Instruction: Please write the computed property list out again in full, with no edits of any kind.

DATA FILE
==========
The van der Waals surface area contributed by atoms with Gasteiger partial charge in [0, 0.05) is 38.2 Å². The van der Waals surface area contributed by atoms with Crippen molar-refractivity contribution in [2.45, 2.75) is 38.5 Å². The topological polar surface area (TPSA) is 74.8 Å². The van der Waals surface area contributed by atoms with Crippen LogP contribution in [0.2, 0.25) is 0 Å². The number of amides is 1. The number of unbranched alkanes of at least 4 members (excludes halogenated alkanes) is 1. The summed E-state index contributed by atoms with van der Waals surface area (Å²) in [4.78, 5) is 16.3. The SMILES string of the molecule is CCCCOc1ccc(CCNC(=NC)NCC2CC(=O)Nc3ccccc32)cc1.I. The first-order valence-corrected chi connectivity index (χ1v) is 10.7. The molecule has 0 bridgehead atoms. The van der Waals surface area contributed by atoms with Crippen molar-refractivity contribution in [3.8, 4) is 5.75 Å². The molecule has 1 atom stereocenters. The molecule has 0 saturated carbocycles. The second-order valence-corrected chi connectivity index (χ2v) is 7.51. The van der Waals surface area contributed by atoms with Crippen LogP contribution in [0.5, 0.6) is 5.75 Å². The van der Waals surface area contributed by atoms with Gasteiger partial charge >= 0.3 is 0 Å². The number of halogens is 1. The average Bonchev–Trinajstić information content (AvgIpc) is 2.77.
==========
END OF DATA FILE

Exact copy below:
The van der Waals surface area contributed by atoms with Gasteiger partial charge in [0, 0.05) is 38.2 Å². The van der Waals surface area contributed by atoms with Crippen molar-refractivity contribution in [2.45, 2.75) is 38.5 Å². The topological polar surface area (TPSA) is 74.8 Å². The van der Waals surface area contributed by atoms with Crippen LogP contribution in [0.2, 0.25) is 0 Å². The number of amides is 1. The number of unbranched alkanes of at least 4 members (excludes halogenated alkanes) is 1. The summed E-state index contributed by atoms with van der Waals surface area (Å²) in [4.78, 5) is 16.3. The SMILES string of the molecule is CCCCOc1ccc(CCNC(=NC)NCC2CC(=O)Nc3ccccc32)cc1.I. The first-order valence-corrected chi connectivity index (χ1v) is 10.7. The molecule has 0 bridgehead atoms. The van der Waals surface area contributed by atoms with Crippen molar-refractivity contribution in [3.8, 4) is 5.75 Å². The molecule has 1 atom stereocenters. The molecule has 0 saturated carbocycles. The second-order valence-corrected chi connectivity index (χ2v) is 7.51. The van der Waals surface area contributed by atoms with Crippen LogP contribution in [0.5, 0.6) is 5.75 Å². The van der Waals surface area contributed by atoms with Gasteiger partial charge >= 0.3 is 0 Å². The number of halogens is 1. The average Bonchev–Trinajstić information content (AvgIpc) is 2.77.